There are many other consequences to not having an estate plan, as varied as people are:
- Your spouse can’t manage your employer-provided benefits. That might be important if, for example, you lose your job, fall ill, and need to elect COBRA coverage—while you’re in a coma.
- Your spouse and family can’t make health care decisions for you. Most of the time the doctor or hospital will respect the wishes of family. But without the legal authority, it’s in the doctor’s hands. And what if your family disagrees about the best course of action?
- Your spouse can’t manage your singly-owned retirement accounts, investments, bank accounts, or real estate. Your spouse can’t sign for you when required to sell your home, change a beneficiary, or deal with your student loan.
- Your spouse or family might face a big mess trying to suddenly figure out how all the bills are paid and where all your accounts are and where the important information is.
- If you have a family member who is disabled, they might receive money from you in a way that disqualifies them from government benefits. That creates a big mess.
- Your family might lose access to your digital accounts, including things like Facebook and your digital photos.
These are just a few of the many legal issues you might need to address. These aren’t all issues for everybody, and that’s the point. The biggest reason you need a lawyer is not to draft the documents properly (though that’s important)—it’s to spot all the issues you need to address in your particular situation.
I found another way to do estate planning
So you know you need a will, and you don’t trust yourself to spot all the legal issues or draft the documents properly. Hiring a lawyer, though, is expensive, inconvenient, and time-consuming. You’re trapped between two extremes. It’s a perfect storm that explains why so many people “just haven’t gotten around to it.”
When I started my practice, I was determined to be different. I didn’t want to do estate planning the same way it had always been done. I thought there must be a better way. A more affordable and simpler way. I started by keeping my estate planning documents short and simple; not basic, like a boilerplate form, but not stuffed full of legalese and fluffy wording. I kept my overhead low; I didn’t lease a fancy office or hire an employee. I charged only flat fees, never hourly, and kept them as low as I could. But in the end, I found myself following the same basic process of one-on-one meetings with clients over several weeks. My fees were quite reasonable compared to other lawyers, but still out of reach for the kind of clients I’d like to serve most. I found there was a floor to how low my fees could go.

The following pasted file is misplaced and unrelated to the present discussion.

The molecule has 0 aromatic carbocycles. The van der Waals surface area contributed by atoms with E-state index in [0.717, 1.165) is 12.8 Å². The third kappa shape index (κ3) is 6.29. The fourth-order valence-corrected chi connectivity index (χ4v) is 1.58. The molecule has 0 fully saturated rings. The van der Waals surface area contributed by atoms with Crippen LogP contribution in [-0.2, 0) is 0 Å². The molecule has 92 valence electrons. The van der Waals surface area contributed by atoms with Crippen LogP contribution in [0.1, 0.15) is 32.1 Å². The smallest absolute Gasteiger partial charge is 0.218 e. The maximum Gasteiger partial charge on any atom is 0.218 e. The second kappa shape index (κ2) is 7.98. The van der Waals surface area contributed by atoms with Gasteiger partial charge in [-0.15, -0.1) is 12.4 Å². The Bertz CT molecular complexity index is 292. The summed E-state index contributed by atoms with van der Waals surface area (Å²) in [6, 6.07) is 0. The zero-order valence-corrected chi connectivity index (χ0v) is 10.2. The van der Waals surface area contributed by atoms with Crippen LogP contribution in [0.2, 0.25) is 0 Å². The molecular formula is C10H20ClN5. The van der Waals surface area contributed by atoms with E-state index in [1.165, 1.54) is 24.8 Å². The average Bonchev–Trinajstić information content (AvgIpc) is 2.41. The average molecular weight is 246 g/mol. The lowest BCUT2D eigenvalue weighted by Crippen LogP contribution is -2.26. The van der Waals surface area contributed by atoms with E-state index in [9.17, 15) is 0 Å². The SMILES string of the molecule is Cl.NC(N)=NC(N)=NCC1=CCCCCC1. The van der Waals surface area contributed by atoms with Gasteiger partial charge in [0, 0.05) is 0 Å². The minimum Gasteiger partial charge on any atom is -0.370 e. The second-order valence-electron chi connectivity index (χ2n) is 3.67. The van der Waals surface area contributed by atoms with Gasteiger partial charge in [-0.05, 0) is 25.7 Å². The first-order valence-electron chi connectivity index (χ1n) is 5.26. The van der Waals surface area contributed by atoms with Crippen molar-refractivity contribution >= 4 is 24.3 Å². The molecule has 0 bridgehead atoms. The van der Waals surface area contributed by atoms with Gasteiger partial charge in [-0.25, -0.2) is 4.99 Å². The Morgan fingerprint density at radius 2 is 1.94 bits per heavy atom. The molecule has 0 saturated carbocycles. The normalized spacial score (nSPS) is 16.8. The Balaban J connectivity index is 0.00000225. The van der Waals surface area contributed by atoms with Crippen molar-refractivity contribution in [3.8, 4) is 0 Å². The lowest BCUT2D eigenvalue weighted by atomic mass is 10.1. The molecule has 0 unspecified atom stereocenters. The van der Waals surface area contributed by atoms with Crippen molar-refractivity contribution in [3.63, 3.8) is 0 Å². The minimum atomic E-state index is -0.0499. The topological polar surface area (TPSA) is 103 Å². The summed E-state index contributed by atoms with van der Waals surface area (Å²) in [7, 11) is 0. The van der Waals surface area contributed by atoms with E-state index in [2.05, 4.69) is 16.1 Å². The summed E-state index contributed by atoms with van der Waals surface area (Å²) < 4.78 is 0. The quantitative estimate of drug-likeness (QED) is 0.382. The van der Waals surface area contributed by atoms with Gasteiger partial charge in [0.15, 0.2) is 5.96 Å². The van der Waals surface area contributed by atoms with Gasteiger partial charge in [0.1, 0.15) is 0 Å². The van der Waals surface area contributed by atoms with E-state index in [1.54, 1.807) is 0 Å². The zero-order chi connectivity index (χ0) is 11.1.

Then I discovered a different way to do estate planning. A way that allowed a large group of people to get good but simple estate plans with advice from attorneys. A way that made the estate planning fast. A way that made it affordable. A way that, surprisingly, has already been done in Wisconsin for years.
It’s the way Wills for Heroes does estate planning. Wills for Heroes is a charitable program (it relies on donations and volunteers) that gives simple estate planning to first responders for free. Here’s how it works:
- Organizers schedule a one-day program at a local fire department or police station.
- Before the program, participants work through a detailed estate planning questionnaire. This gives them important information about estate planning and allows them to think through important decisions and discuss them with their families.
- At the event, each participant is assigned a volunteer attorney. The attorney enters the questionnaire answers into a program that generates the documents quickly.
- The attorney then reviews the draft documents with the participant to answer questions and ensure the participant knows and agrees to what they are signing.
- Once the documents are finalized, they are signed, witnessed, and notarized in a signing ceremony.
I volunteered at a Wills for Heroes program about two years ago. It worked. It gave a good, simple estate plan to a lot of people efficiently and affordably. There’s no reason why a similar way of estate planning couldn’t work for everyone.